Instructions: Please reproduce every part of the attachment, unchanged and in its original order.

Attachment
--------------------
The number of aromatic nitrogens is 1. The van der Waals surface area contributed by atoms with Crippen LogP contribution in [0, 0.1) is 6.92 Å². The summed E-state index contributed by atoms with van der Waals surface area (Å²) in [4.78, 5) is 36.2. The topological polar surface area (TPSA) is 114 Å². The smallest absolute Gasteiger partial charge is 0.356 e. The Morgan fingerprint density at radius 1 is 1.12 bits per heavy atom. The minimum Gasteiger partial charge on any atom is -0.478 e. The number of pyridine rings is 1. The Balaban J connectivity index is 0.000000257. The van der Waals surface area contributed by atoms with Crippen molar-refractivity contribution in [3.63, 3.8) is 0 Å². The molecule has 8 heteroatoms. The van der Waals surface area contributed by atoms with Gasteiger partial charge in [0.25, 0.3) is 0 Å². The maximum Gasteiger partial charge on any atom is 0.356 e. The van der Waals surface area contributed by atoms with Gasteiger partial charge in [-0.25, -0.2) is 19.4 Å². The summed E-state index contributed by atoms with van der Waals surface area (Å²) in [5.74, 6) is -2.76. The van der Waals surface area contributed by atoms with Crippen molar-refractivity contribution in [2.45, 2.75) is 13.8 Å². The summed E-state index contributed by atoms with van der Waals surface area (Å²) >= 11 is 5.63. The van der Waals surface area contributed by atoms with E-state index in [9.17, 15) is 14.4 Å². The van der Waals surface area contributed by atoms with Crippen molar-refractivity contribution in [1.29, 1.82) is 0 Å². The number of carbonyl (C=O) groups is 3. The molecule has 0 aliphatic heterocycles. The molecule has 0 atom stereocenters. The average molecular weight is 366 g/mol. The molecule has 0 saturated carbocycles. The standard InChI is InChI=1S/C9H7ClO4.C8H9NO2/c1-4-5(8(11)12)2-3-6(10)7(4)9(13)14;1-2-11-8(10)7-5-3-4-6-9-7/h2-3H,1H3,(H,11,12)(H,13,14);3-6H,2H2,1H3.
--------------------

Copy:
The number of aromatic nitrogens is 1. The van der Waals surface area contributed by atoms with Crippen LogP contribution in [0, 0.1) is 6.92 Å². The summed E-state index contributed by atoms with van der Waals surface area (Å²) in [4.78, 5) is 36.2. The topological polar surface area (TPSA) is 114 Å². The smallest absolute Gasteiger partial charge is 0.356 e. The Morgan fingerprint density at radius 1 is 1.12 bits per heavy atom. The minimum Gasteiger partial charge on any atom is -0.478 e. The number of pyridine rings is 1. The Balaban J connectivity index is 0.000000257. The van der Waals surface area contributed by atoms with Crippen molar-refractivity contribution in [3.63, 3.8) is 0 Å². The molecule has 8 heteroatoms. The van der Waals surface area contributed by atoms with Gasteiger partial charge in [0.25, 0.3) is 0 Å². The maximum Gasteiger partial charge on any atom is 0.356 e. The van der Waals surface area contributed by atoms with Gasteiger partial charge in [-0.25, -0.2) is 19.4 Å². The summed E-state index contributed by atoms with van der Waals surface area (Å²) in [5.74, 6) is -2.76. The van der Waals surface area contributed by atoms with Crippen molar-refractivity contribution in [2.45, 2.75) is 13.8 Å². The summed E-state index contributed by atoms with van der Waals surface area (Å²) >= 11 is 5.63. The van der Waals surface area contributed by atoms with E-state index in [9.17, 15) is 14.4 Å². The van der Waals surface area contributed by atoms with Crippen molar-refractivity contribution in [1.29, 1.82) is 0 Å². The number of carbonyl (C=O) groups is 3. The molecule has 0 aliphatic heterocycles. The molecule has 0 atom stereocenters. The average molecular weight is 366 g/mol. The molecule has 0 saturated carbocycles. The standard InChI is InChI=1S/C9H7ClO4.C8H9NO2/c1-4-5(8(11)12)2-3-6(10)7(4)9(13)14;1-2-11-8(10)7-5-3-4-6-9-7/h2-3H,1H3,(H,11,12)(H,13,14);3-6H,2H2,1H3.